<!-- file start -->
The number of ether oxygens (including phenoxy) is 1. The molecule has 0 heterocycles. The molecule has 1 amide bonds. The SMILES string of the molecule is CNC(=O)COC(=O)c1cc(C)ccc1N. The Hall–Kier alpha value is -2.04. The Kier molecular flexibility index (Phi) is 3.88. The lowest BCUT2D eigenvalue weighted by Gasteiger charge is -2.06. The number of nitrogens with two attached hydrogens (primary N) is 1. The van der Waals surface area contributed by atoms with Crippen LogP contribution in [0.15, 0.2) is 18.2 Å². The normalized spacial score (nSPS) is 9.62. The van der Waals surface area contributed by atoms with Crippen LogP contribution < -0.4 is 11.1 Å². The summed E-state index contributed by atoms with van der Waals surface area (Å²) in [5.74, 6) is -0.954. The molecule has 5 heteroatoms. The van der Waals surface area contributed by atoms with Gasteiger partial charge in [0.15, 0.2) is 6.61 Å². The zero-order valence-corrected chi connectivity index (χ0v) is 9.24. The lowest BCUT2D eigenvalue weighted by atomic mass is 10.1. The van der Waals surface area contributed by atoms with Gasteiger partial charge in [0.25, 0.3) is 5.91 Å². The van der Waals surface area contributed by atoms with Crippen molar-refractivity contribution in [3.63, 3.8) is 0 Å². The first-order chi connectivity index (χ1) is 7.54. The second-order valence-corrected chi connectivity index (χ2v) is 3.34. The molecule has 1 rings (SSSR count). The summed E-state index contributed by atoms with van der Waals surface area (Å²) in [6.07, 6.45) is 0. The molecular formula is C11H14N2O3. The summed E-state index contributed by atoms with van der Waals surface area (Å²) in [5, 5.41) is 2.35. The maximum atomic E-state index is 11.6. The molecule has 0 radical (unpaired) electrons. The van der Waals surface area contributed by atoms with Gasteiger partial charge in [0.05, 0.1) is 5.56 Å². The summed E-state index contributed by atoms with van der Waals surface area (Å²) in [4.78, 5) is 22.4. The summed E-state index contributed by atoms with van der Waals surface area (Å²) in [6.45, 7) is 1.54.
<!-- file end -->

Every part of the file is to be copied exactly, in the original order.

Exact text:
The number of ether oxygens (including phenoxy) is 1. The molecule has 0 heterocycles. The molecule has 1 amide bonds. The SMILES string of the molecule is CNC(=O)COC(=O)c1cc(C)ccc1N. The Hall–Kier alpha value is -2.04. The Kier molecular flexibility index (Phi) is 3.88. The lowest BCUT2D eigenvalue weighted by Gasteiger charge is -2.06. The number of nitrogens with two attached hydrogens (primary N) is 1. The van der Waals surface area contributed by atoms with Crippen LogP contribution in [0.15, 0.2) is 18.2 Å². The normalized spacial score (nSPS) is 9.62. The van der Waals surface area contributed by atoms with Crippen LogP contribution < -0.4 is 11.1 Å². The summed E-state index contributed by atoms with van der Waals surface area (Å²) in [5.74, 6) is -0.954. The molecule has 5 heteroatoms. The van der Waals surface area contributed by atoms with Gasteiger partial charge in [0.15, 0.2) is 6.61 Å². The zero-order valence-corrected chi connectivity index (χ0v) is 9.24. The lowest BCUT2D eigenvalue weighted by atomic mass is 10.1. The van der Waals surface area contributed by atoms with Gasteiger partial charge in [0.25, 0.3) is 5.91 Å². The van der Waals surface area contributed by atoms with Crippen molar-refractivity contribution in [3.63, 3.8) is 0 Å². The first-order chi connectivity index (χ1) is 7.54. The second-order valence-corrected chi connectivity index (χ2v) is 3.34. The molecule has 1 rings (SSSR count). The summed E-state index contributed by atoms with van der Waals surface area (Å²) in [6.07, 6.45) is 0. The molecular formula is C11H14N2O3. The summed E-state index contributed by atoms with van der Waals surface area (Å²) in [5, 5.41) is 2.35. The maximum atomic E-state index is 11.6. The molecule has 0 radical (unpaired) electrons. The van der Waals surface area contributed by atoms with Gasteiger partial charge in [0.05, 0.1) is 5.56 Å². The summed E-state index contributed by atoms with van der Waals surface area (Å²) in [4.78, 5) is 22.4. The summed E-state index contributed by atoms with van der Waals surface area (Å²) in [6.45, 7) is 1.54.